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Updating the Blocking Regulation: The EU's answer to US extraterritorial sanctions

07-06-2018

On 8 May 2018, President Trump announced the unilateral US withdrawal from the Joint Comprehensive Plan of Action (JCPOA), the landmark nuclear agreement signed by Iran and the E3/EU+3 – France, Germany, the UK and the EU plus China, Russia and the USA – in 2015. He also announced that the US would re-impose sanctions on Iran that had been lifted as part of the implementation of the JCPOA. These sanctions have extraterritorial effect, essentially making it illegal for EU companies and financial institutions ...

On 8 May 2018, President Trump announced the unilateral US withdrawal from the Joint Comprehensive Plan of Action (JCPOA), the landmark nuclear agreement signed by Iran and the E3/EU+3 – France, Germany, the UK and the EU plus China, Russia and the USA – in 2015. He also announced that the US would re-impose sanctions on Iran that had been lifted as part of the implementation of the JCPOA. These sanctions have extraterritorial effect, essentially making it illegal for EU companies and financial institutions to engage in a wide range of economic and commercial activities with Iran. Companies that disregard the US secondary sanctions face major fines and/or criminal charges in the US, or even exclusion from the US market. US sanctions will be reinstated after a 90- or 180-day wind-down period, to allow companies to make the necessary arrangements. Following the signing of the JCPOA in 2015, European companies have entered into important commercial and investment agreements with Iranian counterparts, worth billions of euros. Many of these companies also have important commercial ties with the US. Faced with the prospect of penalties in the US, several EU companies have already announced that they are ending their dealings with Iran, unless a way can be found to exempt or shield them from US secondary sanctions. In response, the Commission adopted a delegated act on 6 June 2018 to update the annex to the 'Blocking Regulation', which was adopted in 1996 to protect EU businesses against the effects of the extraterritorial application of legislation adopted by a third country. The Blocking Regulation forbids EU persons from complying with extraterritorial sanctions, allows companies to recover damages arising from such sanctions, and nullifies the effect in the EU of any foreign court judgment based on them. The effectiveness of the regulation as a mechanism to offset US sanctions has been questioned, however its adoption sends an important political message. Parliament now has two months to object to the delegated act, but may signal earlier that it will not do so, thus allowing the measure to come into force earlier than the end of the two-month period.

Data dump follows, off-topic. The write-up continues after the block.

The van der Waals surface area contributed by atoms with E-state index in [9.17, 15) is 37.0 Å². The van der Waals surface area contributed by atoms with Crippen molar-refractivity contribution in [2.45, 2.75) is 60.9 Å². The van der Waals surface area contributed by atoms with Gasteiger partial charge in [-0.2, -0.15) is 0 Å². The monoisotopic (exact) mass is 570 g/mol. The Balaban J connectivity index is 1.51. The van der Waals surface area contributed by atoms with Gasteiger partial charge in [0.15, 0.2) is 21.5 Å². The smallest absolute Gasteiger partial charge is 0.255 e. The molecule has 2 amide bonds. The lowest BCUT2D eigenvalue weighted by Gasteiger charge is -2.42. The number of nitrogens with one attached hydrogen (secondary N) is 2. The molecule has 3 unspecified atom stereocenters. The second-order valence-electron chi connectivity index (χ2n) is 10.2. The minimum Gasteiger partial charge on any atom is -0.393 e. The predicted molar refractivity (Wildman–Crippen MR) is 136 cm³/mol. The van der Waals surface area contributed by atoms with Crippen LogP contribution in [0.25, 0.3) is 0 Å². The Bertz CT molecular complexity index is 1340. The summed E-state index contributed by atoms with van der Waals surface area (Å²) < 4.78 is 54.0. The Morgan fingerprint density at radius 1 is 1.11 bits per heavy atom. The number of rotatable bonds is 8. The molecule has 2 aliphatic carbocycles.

EU sanctions: A key foreign and security policy instrument

08-05-2018